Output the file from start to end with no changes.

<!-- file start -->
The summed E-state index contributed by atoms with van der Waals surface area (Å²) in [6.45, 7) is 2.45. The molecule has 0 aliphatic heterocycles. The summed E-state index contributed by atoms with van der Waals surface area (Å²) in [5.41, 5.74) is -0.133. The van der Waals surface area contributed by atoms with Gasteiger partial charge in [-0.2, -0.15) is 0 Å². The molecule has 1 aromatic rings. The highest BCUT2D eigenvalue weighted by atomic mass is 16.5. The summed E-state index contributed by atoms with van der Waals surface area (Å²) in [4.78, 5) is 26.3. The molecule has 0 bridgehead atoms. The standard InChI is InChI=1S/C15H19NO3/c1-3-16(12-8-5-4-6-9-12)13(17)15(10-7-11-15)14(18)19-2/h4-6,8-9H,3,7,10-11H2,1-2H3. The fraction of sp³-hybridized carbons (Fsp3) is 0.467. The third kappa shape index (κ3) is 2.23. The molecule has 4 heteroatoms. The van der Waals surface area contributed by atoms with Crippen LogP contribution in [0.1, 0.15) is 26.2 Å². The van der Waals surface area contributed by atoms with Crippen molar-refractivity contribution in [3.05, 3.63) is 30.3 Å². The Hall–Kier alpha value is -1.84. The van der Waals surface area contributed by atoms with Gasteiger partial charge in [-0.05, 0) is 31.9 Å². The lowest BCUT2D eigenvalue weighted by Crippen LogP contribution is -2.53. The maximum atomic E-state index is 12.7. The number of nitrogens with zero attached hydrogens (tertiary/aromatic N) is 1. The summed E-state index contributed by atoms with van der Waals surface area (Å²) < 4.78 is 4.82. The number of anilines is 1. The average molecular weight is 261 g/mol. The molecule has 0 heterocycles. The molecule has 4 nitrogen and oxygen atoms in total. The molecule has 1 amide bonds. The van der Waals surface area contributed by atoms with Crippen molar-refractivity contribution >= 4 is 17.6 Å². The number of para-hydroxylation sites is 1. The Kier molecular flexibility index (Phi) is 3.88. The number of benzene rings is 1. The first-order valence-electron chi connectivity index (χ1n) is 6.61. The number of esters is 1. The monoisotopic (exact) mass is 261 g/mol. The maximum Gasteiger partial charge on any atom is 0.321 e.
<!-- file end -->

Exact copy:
The summed E-state index contributed by atoms with van der Waals surface area (Å²) in [6.45, 7) is 2.45. The molecule has 0 aliphatic heterocycles. The summed E-state index contributed by atoms with van der Waals surface area (Å²) in [5.41, 5.74) is -0.133. The van der Waals surface area contributed by atoms with Gasteiger partial charge in [-0.2, -0.15) is 0 Å². The molecule has 1 aromatic rings. The highest BCUT2D eigenvalue weighted by atomic mass is 16.5. The summed E-state index contributed by atoms with van der Waals surface area (Å²) in [4.78, 5) is 26.3. The molecule has 0 bridgehead atoms. The standard InChI is InChI=1S/C15H19NO3/c1-3-16(12-8-5-4-6-9-12)13(17)15(10-7-11-15)14(18)19-2/h4-6,8-9H,3,7,10-11H2,1-2H3. The fraction of sp³-hybridized carbons (Fsp3) is 0.467. The third kappa shape index (κ3) is 2.23. The molecule has 4 heteroatoms. The van der Waals surface area contributed by atoms with Crippen LogP contribution in [0.1, 0.15) is 26.2 Å². The van der Waals surface area contributed by atoms with Crippen molar-refractivity contribution in [3.05, 3.63) is 30.3 Å². The Hall–Kier alpha value is -1.84. The van der Waals surface area contributed by atoms with Gasteiger partial charge in [-0.05, 0) is 31.9 Å². The lowest BCUT2D eigenvalue weighted by Crippen LogP contribution is -2.53. The maximum atomic E-state index is 12.7. The number of nitrogens with zero attached hydrogens (tertiary/aromatic N) is 1. The summed E-state index contributed by atoms with van der Waals surface area (Å²) < 4.78 is 4.82. The number of anilines is 1. The average molecular weight is 261 g/mol. The molecule has 0 heterocycles. The molecule has 4 nitrogen and oxygen atoms in total. The molecule has 1 amide bonds. The van der Waals surface area contributed by atoms with Crippen molar-refractivity contribution >= 4 is 17.6 Å². The number of para-hydroxylation sites is 1. The Kier molecular flexibility index (Phi) is 3.88. The number of benzene rings is 1. The first-order valence-electron chi connectivity index (χ1n) is 6.61. The number of esters is 1. The monoisotopic (exact) mass is 261 g/mol. The maximum Gasteiger partial charge on any atom is 0.321 e.